Newsflash: Women Are Not In A Competition For Human Rights
Here’s an idea: If you hear about a horrific injustice perpetrated against girls and women, try not to use that story as a weapon to silence other women who are fighting their own battles against violence and discrimination.
When a South Korean ferry capsizes and hundreds die do you see media pundits tweeting that the victims of boat crashes in the U.S. should stop talking and take a hard look at what a really terrible disaster looks like? When prisoners in Egypt die, do they say to those raped or shackled while giving birth in U.S. jails, “See, those prisoners over there have it really bad”? When members of the LGTBQ community in Russia are brutally assaulted, do you hear people say to those here, “Now those people, they have something to complain about”?
But, women? Well, like you, everyone’s an expert on exactly what level of misogyny and violence is acceptable. You sound like media pundit Tom Bevan who recently tweeted: “Real war on women: Pregnant Pakistani woman stoned to death by own family for marrying the man she loved.” Within hours of Bevan’s tweet, journalist David Frum shared the sad and enraging news about two Dalit girls, gang-raped, who hanged themselves from a tree: “The next time somebody talks about ‘misogyny in American society,’ forward them this.”
What are you, six?
This is a “stock” formulation, a knee-jerk response for many people, especially conservatives. There are people suffering far more violence and social ills elsewhere, always, and we should think about that. But, it’s immediately insulting because it implies that those protesting violence and talking about sexism in the United States (and the rest of the developed world) are too stupid to understand that there is a spectrum of violence.
Your statement ignores the glaring fact that the spectrum we live with, globally, is one where women aresubject to gender-based violence. There is nowhere that this is not true. Everywhere, we face the political, legislative, and legal regulation of our bodies and reproduction in ways men don’t and we live, daily, with the real and abiding costs of avoiding or living with violence perpetrated almost exclusively by men. Many men apparently still doubt this, even after millions of women tell them that it’s true.
Last week this commentary was more visible because in the days since Elliot Rodger’s killing spree the trending of #YesAllWomen catalyzed unprecedented media conversations about gender and misogyny. Quick as a flash the Misogynistic Theory of Women’s Relative Rights made its rote appearance: Women “here” are so much “better off” than women “over there.” Pick your “here,” “better,” and “over there.”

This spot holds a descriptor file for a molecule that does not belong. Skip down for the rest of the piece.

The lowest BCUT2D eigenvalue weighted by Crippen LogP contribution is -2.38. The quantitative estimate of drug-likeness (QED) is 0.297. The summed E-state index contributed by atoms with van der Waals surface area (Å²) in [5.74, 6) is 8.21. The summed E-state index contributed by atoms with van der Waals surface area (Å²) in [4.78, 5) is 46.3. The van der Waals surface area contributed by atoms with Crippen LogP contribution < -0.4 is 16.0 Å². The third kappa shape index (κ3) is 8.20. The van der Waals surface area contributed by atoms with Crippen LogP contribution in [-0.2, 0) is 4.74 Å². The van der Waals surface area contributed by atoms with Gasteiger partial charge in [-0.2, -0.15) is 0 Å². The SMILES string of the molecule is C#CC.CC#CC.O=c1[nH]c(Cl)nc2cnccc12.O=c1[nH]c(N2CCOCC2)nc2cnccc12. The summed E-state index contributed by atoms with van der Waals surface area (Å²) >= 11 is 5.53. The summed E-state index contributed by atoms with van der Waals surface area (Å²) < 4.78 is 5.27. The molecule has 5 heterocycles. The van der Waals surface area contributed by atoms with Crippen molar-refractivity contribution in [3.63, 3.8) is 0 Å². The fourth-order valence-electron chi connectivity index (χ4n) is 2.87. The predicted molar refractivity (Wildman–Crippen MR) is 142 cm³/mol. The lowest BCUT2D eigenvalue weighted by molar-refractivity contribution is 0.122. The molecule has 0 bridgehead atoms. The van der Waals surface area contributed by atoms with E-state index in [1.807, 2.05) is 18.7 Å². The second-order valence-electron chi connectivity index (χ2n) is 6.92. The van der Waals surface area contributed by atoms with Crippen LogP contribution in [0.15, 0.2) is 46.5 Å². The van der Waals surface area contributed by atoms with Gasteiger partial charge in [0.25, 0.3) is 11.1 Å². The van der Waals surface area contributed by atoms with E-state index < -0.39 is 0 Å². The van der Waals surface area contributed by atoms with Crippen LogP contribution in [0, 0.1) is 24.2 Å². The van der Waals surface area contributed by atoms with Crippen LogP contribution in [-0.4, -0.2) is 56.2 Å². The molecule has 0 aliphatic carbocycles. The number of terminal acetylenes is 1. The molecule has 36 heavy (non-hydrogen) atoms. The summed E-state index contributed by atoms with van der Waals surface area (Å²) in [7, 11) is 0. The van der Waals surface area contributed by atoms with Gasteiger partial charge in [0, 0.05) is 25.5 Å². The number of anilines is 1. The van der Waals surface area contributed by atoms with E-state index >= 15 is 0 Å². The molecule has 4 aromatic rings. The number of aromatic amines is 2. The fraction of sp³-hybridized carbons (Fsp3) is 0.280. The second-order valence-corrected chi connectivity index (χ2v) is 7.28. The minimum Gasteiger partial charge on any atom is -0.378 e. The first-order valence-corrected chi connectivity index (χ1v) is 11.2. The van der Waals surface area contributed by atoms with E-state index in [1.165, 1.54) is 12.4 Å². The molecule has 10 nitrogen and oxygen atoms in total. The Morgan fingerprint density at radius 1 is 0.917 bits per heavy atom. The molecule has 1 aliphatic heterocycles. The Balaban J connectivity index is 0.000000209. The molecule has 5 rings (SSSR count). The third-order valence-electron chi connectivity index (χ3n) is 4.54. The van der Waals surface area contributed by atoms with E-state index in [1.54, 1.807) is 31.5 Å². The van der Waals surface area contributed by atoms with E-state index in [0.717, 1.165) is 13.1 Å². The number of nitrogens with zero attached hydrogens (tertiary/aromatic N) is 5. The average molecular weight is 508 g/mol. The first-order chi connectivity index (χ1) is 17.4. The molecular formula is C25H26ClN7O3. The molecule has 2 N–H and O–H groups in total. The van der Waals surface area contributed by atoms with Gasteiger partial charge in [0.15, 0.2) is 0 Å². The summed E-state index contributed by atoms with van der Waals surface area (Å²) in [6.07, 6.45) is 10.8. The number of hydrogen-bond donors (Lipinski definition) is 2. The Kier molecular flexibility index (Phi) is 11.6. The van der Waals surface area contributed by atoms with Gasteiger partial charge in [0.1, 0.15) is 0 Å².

Women are not in a competition for female human rights.
The implication is that we, “here,” are supposed to be comforted that two girls were raped and hanged themselves in India. Do more men in India, per capita, throw acid on women than men in the United States douse them in gas and light them on fire? Every woman on a South African women’s soccer team has been raped, isn’t it better that on our national team chances are only two or three? I don’t understand why anyone thinks this is a “reasonable” and “balanced” thing to suggest. What is the point of this equation other than to put on display the sexist notion that women’s safety and rights are relative and contingent on other women’s lack of safety and rights? What is it about the notion of non-negotiable rights, human rights, for women, that is so hard to understand?
In case it’s not clear, this is what that way of phrasing says to the people who work to end this violence:
Comparing women’s security and freedom in this way does nothing useful or helpful at all. Instead, it demonstrates an inability to consider privilege and power when it comes to matters involving women.
Have a nice day.
fr iend!! !!!
im coming friend
im here i love u
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